The diode is flipped in each image. If the ohmmeter reads a finite resistance, that means the diode is conducting a small current in the forward direction, and the red +++ lead from the meter is touching the anode. If the resistance reads O.L (for overload), the diode is not conducting current. That means the red +++ test lead is touching the cathode.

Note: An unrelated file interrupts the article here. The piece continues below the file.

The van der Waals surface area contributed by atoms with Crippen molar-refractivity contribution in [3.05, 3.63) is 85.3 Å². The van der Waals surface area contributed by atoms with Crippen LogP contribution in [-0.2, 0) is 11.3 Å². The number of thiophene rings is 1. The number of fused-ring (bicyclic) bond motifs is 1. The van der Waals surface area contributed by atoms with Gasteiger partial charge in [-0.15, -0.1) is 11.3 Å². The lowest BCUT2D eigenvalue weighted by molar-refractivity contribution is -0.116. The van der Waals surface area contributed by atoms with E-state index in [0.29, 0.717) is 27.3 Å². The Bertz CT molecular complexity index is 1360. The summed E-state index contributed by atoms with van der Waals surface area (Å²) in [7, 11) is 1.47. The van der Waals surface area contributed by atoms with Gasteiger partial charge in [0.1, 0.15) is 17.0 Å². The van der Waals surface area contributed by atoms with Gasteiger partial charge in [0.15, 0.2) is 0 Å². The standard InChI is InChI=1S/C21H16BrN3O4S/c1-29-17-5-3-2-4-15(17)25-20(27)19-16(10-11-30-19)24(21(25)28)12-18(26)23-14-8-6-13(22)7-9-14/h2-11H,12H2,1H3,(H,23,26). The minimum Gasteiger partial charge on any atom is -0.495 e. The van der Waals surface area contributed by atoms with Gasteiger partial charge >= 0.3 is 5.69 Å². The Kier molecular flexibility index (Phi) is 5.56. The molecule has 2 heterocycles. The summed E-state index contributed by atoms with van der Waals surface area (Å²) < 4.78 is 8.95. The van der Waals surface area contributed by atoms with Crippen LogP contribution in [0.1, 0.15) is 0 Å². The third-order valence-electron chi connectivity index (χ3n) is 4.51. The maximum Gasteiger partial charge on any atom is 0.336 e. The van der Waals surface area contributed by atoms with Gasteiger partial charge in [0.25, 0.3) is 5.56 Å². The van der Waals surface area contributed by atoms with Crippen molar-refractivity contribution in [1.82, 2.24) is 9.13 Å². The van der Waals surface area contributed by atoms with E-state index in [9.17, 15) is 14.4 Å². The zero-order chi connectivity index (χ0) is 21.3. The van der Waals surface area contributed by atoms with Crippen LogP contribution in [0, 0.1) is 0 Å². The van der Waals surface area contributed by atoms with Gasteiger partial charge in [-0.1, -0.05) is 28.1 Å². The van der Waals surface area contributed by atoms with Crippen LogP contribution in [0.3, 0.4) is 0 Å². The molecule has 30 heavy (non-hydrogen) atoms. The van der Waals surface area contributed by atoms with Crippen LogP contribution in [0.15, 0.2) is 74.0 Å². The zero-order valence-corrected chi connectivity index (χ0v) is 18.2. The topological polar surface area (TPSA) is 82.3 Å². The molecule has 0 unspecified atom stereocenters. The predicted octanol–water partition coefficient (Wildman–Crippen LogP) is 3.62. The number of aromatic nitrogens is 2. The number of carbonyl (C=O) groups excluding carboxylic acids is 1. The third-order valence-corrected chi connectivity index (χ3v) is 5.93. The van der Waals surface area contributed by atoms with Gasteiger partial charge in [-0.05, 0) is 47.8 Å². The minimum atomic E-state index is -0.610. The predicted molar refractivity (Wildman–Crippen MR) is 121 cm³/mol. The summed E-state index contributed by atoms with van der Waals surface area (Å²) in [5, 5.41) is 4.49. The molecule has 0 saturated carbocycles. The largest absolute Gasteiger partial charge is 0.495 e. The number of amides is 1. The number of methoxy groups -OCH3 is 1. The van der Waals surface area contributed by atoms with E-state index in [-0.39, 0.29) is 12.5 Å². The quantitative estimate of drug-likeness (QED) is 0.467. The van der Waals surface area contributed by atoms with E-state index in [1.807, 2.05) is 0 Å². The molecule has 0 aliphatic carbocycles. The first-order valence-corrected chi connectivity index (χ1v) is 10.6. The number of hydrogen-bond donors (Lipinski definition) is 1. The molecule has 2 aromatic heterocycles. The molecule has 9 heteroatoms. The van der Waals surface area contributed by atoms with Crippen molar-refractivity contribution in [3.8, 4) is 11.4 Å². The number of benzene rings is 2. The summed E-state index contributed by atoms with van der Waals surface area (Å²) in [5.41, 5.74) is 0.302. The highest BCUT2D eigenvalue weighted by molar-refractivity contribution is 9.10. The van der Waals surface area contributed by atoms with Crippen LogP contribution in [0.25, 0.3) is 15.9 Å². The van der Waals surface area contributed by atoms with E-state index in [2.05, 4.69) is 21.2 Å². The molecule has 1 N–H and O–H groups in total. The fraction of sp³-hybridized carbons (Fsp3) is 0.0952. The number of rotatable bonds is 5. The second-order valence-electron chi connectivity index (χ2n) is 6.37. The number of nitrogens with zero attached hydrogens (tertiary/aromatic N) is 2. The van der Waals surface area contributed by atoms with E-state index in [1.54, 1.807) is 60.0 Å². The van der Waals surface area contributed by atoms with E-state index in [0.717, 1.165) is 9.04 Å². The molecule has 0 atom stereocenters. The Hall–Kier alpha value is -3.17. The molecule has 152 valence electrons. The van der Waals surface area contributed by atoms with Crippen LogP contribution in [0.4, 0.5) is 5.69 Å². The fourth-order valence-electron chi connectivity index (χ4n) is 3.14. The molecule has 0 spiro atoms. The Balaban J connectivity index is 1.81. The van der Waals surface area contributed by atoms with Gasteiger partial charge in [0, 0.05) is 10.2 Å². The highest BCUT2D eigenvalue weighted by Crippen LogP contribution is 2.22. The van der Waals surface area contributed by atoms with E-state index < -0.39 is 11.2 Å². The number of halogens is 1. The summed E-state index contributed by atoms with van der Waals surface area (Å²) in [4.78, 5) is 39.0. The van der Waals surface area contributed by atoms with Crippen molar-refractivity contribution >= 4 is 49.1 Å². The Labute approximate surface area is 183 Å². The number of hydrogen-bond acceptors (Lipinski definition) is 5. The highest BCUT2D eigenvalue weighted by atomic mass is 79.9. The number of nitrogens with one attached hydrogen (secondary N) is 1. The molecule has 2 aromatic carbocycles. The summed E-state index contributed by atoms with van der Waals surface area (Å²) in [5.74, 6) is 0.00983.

A simplified planar silicon diode is illustrated in Fig. 2.0.3. Using this process for silicon diodes produces two differently doped layers of silicon, which form a ‘PN junction’. Undoped or ‘intrinsic’ silicon has a lattice structure of atoms, each having four valence electrons, but P type silicon and N type silicon are doped by adding a relatively very small amount of material having either an atomic structure with three valence electrons (e.g. Boron or Aluminium) to make P type, or five valence electrons (e.g. Arsenic or Phosphorus) to make N type silicon. These doped versions of silicon are known as ‘extrinsic’ silicon. The P type silicon now has a shortage of valence electrons in its structure, which can also be considered to be a surplus of ‘holes’ or positive charge carriers, whereas the N type layer is doped with atoms having five electrons in its valence shell and therefore has a surplus of electrons which are negative charge carriers.
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